We’re now into the full-blown earnings blitz. On balance, the numbers are coming in pretty much as expected, often with one financial metric (revenues or earnings) not meeting Wall Street consensus.
It is well known that corporate earnings are managed, but what this market really wants to see is top-line revenue growth. That’s the great indicator.
The pizza business is typically a good one; that’s why there are so many chains. Domino’s Pizza, Inc. (DPZ) has been on fire over the last three years. The company’s domestic same-store sales increased a solid 6.7% in the second quarter. International same-store sales growth was 5.8%, representing the company’s 78th consecutive quarter of same-store sales growth in foreign markets.
Revenues grew 10.1% to $414 million, while earnings grew an impressive 18.4% to $33.3 million in spite of higher costs for cheese.
Restaurant stocks are always a good indicator. (See “How Peter Lynch Got It Right 20 Years Ago.”) Domino’s produced another solid quarter.
Moving to technology, Texas Instruments Incorporated (TXN) used to be a stock market darling, soaring eight-fold in the late-90s technology bubble.
The semiconductor company announced second-quarter numbers that surprised Wall Street, and the company’s management team was upbeat about the third quarter.
Second-quarter revenues actually fell nine percent to $3.05 billion as the company winds down its wireless chip business to focus on core analog chips used in cars and televisions.
Earnings increased to $660 million, or $0.58 a share, up from $446 million, or $0.38 a share, including a $0.16 earnings-per-share gain.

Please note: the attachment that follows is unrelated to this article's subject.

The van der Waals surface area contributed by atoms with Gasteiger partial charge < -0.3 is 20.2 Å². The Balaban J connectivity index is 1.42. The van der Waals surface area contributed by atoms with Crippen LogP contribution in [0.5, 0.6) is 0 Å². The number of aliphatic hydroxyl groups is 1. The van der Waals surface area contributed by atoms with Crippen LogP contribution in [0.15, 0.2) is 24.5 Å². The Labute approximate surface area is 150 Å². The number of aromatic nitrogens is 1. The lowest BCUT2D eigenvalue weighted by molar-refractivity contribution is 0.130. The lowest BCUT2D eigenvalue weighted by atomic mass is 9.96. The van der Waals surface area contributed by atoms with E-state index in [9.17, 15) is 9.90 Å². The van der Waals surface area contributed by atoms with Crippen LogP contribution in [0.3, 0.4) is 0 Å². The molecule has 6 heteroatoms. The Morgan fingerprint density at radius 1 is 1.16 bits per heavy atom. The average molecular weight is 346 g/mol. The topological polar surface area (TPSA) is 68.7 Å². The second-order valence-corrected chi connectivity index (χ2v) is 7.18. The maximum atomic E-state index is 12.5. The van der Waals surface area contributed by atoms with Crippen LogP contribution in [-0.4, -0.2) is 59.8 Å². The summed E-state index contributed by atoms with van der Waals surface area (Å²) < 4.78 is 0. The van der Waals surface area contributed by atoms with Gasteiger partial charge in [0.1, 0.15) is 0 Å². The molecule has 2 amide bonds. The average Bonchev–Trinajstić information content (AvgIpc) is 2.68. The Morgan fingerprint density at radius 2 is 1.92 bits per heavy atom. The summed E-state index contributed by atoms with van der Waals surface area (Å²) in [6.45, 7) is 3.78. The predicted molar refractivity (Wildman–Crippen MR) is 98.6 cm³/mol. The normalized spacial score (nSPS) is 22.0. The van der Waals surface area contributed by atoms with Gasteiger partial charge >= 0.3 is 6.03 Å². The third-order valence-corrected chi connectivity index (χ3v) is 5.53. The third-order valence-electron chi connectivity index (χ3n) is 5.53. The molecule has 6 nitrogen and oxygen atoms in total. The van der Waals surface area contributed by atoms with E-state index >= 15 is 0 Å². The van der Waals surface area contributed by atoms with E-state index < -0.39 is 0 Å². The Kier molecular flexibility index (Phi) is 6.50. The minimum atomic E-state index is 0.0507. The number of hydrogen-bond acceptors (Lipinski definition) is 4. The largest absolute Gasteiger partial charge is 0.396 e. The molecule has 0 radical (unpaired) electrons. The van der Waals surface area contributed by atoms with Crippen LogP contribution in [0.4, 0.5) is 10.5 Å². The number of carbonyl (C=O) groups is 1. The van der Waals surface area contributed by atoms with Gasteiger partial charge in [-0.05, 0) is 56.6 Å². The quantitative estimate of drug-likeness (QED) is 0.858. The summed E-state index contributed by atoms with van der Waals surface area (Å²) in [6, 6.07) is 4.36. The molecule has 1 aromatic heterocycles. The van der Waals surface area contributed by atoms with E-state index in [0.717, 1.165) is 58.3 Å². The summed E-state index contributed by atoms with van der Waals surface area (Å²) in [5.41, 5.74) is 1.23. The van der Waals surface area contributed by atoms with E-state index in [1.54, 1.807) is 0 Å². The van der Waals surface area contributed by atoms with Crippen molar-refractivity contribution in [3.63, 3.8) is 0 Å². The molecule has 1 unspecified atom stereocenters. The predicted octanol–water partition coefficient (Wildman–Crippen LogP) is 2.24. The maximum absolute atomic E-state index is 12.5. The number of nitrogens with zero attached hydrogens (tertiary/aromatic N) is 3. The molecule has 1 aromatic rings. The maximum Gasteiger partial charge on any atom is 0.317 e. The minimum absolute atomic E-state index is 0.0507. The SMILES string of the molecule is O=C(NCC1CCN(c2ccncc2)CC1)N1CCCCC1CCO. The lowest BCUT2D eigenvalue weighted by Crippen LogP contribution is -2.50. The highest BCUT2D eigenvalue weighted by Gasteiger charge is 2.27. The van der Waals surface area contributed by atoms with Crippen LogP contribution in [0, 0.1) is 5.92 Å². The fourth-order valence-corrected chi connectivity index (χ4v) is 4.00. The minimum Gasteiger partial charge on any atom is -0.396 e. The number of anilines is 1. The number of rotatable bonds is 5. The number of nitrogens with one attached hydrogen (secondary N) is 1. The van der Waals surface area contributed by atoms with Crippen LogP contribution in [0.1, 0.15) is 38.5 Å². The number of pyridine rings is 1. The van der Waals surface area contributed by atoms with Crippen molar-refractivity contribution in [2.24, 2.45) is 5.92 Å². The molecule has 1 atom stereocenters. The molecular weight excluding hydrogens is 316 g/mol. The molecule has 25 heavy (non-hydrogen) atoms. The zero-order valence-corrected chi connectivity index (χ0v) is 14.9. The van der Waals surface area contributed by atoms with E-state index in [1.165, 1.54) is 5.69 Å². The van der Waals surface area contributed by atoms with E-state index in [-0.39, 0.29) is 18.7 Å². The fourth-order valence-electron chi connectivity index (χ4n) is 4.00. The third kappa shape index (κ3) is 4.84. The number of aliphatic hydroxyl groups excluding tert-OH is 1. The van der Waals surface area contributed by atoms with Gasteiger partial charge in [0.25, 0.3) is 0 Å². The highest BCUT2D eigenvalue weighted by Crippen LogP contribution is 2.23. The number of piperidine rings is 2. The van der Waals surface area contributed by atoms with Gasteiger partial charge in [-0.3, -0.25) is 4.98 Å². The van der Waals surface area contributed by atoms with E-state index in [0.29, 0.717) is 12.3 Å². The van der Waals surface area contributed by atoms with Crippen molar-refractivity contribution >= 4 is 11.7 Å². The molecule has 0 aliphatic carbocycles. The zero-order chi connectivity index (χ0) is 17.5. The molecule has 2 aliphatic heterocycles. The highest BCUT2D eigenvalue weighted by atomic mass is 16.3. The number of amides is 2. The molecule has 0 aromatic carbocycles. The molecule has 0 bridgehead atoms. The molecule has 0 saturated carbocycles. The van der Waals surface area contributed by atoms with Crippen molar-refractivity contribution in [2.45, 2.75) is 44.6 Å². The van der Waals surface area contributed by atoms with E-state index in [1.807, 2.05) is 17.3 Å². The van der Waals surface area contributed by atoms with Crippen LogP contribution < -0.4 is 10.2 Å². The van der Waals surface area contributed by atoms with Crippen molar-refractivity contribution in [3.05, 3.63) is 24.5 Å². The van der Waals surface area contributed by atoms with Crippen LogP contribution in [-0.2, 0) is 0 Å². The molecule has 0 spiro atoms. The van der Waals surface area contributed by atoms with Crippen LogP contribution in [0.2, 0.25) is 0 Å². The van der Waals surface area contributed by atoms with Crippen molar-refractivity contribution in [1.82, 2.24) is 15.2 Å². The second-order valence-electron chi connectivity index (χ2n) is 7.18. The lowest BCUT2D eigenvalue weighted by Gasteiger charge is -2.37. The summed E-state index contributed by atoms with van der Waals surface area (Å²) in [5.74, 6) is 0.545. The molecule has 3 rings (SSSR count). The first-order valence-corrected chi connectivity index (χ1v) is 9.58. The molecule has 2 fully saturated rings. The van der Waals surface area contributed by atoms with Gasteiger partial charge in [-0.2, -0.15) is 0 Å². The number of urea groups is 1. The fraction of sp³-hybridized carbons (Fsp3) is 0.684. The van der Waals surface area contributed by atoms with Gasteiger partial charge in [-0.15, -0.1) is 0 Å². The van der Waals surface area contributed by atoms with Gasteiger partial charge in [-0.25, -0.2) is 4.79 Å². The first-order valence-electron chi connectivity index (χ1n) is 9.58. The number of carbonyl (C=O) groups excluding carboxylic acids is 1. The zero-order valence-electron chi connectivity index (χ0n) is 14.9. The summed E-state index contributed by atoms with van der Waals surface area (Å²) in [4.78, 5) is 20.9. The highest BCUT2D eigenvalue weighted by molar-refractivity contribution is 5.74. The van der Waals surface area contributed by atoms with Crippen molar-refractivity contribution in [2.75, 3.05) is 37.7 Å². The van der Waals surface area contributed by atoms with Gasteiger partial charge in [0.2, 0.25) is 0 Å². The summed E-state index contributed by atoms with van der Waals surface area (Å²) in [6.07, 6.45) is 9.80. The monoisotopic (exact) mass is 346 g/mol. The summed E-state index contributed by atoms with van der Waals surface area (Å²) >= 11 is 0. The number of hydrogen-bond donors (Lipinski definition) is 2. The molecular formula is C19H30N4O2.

The stock moved solidly higher after the company posted its results.
Lockheed Martin Corporation (LMT) beat Wall Street consensus by a wide margin and raised its guidance even in the face of continuing budget cuts.
Ryder System, Inc. (R) met expectations, guiding third-quarter earnings in line, while narrowing its full-year expectations.
And TD Ameritrade Holding Corporation (AMTD), a really good indicator of business conditions in the brokerage business, reported fiscal third-quarter earnings of $183 million, or $0.33 per diluted share, representing a solid gain over earnings of $144 million, or $0.26 per diluted share generated in the same quarter last year.
The company’s revenues grew to a record $725 million during the latest quarter, up solidly from $679 million on what management said was strength in commissions and asset management.
For equity investors, corporations are generally coming through so far and it’s why the S&P 500 is at a record-high with nowhere left for cash to go.
The key to the current stock market rally is earnings results from smaller U.S. companies (who don’t report as soon). This will be the tell-all for genuine economic growth.
My read is that the numbers will continue to be mildly positive and that the stock market’s near-term uptrend is intact.